If Tagovailoa returns, the Bills will not only have to play more man coverage; they’ll also have to do it more effectively. They’ll need Tre’Davious White to look more like the Pro Bowl player he was before the ACL tear that took him out for nearly a year. White notched his first interception in over a year against the Patriots Sunday, so we may have already seen the first steps in that transition. But with Hill and Jaylen Waddle next up on the schedule, White will be tested plenty. How he holds up will dictate the competitiveness of the game, which opened up with one of the biggest lines (Bills minus-10) of the wild-card round.

Giants at Vikings: Can Wink Martindale show some restraint?

When in doubt, Giants defensive coordinator Wink Martindale will send pressure. When your nickname is Wink and you look like this, you’re not going to dial up a boring-ass four-man rush with the game on the line. At least, that’s usually the case. In the Week 16 matchup between the Giants and Vikings, the prequel to Sunday’s wild-card rematch, Wink opted for one of those boring-ass four-man rushes to help out his undermanned secondary, which was tasked with slowing down the NFL’s most prolific receiver, Justin Jefferson.

New York played a man coverage with two safeties deep. That deep help allowed the Giants to get two defenders on Jefferson—a cornerback underneath playing with inside leverage and a safety playing outside to create an inside-out bracket on the star wideout. And …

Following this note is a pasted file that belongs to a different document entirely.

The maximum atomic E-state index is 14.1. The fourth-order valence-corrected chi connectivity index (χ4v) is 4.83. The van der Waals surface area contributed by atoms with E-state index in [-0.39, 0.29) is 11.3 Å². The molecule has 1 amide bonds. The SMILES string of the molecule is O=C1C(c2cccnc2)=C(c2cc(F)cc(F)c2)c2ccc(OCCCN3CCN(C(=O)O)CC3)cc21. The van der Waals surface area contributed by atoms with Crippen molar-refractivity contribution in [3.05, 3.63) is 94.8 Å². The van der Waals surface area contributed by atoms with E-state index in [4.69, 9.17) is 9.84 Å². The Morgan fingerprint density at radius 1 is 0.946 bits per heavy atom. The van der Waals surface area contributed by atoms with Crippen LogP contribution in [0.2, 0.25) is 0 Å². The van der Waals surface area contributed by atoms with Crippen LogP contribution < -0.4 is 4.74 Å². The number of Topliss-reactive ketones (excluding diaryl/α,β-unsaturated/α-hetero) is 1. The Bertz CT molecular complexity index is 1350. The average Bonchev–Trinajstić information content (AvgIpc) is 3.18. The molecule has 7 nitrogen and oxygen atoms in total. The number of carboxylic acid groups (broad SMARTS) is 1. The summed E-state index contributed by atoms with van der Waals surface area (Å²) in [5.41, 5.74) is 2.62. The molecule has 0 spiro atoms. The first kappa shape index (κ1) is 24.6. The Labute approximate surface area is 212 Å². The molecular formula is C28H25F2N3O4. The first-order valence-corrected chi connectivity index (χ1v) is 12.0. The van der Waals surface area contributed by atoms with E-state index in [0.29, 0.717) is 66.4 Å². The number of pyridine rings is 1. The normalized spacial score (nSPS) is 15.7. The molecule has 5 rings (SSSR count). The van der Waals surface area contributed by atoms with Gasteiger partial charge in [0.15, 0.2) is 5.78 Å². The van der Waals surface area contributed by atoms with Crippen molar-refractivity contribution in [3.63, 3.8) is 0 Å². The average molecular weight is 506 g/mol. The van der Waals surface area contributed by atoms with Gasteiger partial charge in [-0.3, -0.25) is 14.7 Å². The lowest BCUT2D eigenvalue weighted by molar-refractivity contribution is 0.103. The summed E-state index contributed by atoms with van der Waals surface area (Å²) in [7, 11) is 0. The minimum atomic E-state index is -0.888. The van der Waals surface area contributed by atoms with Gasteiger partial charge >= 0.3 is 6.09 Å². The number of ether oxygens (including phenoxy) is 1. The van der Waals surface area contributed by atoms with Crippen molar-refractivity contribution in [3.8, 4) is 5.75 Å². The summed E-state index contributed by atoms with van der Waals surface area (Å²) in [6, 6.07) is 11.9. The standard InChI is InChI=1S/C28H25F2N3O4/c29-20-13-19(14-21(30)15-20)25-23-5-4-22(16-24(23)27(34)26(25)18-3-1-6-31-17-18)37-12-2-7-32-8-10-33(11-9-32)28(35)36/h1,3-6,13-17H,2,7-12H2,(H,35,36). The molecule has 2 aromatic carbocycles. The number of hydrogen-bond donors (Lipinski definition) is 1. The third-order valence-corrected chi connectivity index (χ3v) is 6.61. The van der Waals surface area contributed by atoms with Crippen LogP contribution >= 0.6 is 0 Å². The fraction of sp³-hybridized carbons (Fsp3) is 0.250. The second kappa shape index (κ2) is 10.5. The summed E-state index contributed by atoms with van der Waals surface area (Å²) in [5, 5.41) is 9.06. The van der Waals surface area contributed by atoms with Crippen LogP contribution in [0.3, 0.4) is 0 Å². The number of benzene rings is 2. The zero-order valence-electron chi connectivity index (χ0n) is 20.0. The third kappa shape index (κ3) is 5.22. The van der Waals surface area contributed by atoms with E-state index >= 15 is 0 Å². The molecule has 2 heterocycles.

Jefferson still got open and scored the go-ahead touchdown because that’s what elite players do. It was a fine play call even if the result wasn’t ideal. Martindale had put his players in a favorable situation, but Jefferson was just too good.

After the Giants rallied to tie the game up, Wink got another shot at a third-and-long situation with the game on the line. This time, he did send some pressure after Kirk Cousins and left Darnay Holmes to handle Jefferson all on his own. The result, unsurprisingly, was an easy pitch-and-catch with Jefferson shaking free of the single coverage with a deep out route.

A few plays later, the Vikings kicked a game-winning 61-yard field goal. It was a tough loss, especially for Martindale’s defense, which played well outside of a few high-leverage situations. In the end, Minnesota’s ability to burn Martindale whenever he sent extra players after Cousins was the difference.

Cousins Played Well vs. the Giants Blitz (via TruMedia)

QB Blitzed Dropback Yards/DB EPA/DB Success % aDOT
QB Blitzed Dropback Yards/DB EPA/DB Success % aDOT
Yes 26 5.7 0.15 53.8% 8.3
No 25 4.9 0 40.0% 5.2

Putting Cousins under pressure and forcing him to speed up his internal clock has been a fruitful plan for defensive coordinators across the league, but the Giants’ strength is their defensive line. And going up against a banged-up Vikings offensive line, which could be without two key starters in Brian O’Neill and Garrett Bradbury, creates an even bigger advantage in the trenches. Instead of sending more bodies after the quarterback, Martindale would be wise to allocate the extra numbers to coverage to mitigate the personnel disadvantage New York will have in the passing game. If you stop Jefferson, this Vikings offense isn’t terribly hard to figure out—just look at how Green Bay limited it in Week 17. The running game has been ineffective for the most part, and Cousins’s options behind Jefferson and tight end T.J. Hockenson are limited. Martindale’s aggressive play-calling has brought the Giants this far, but a philosophical changeup might be needed if New York is going to extend this shocking run another week.

Ravens at Bengals: Can Joe Burrow solve his Mike Macdonald problem?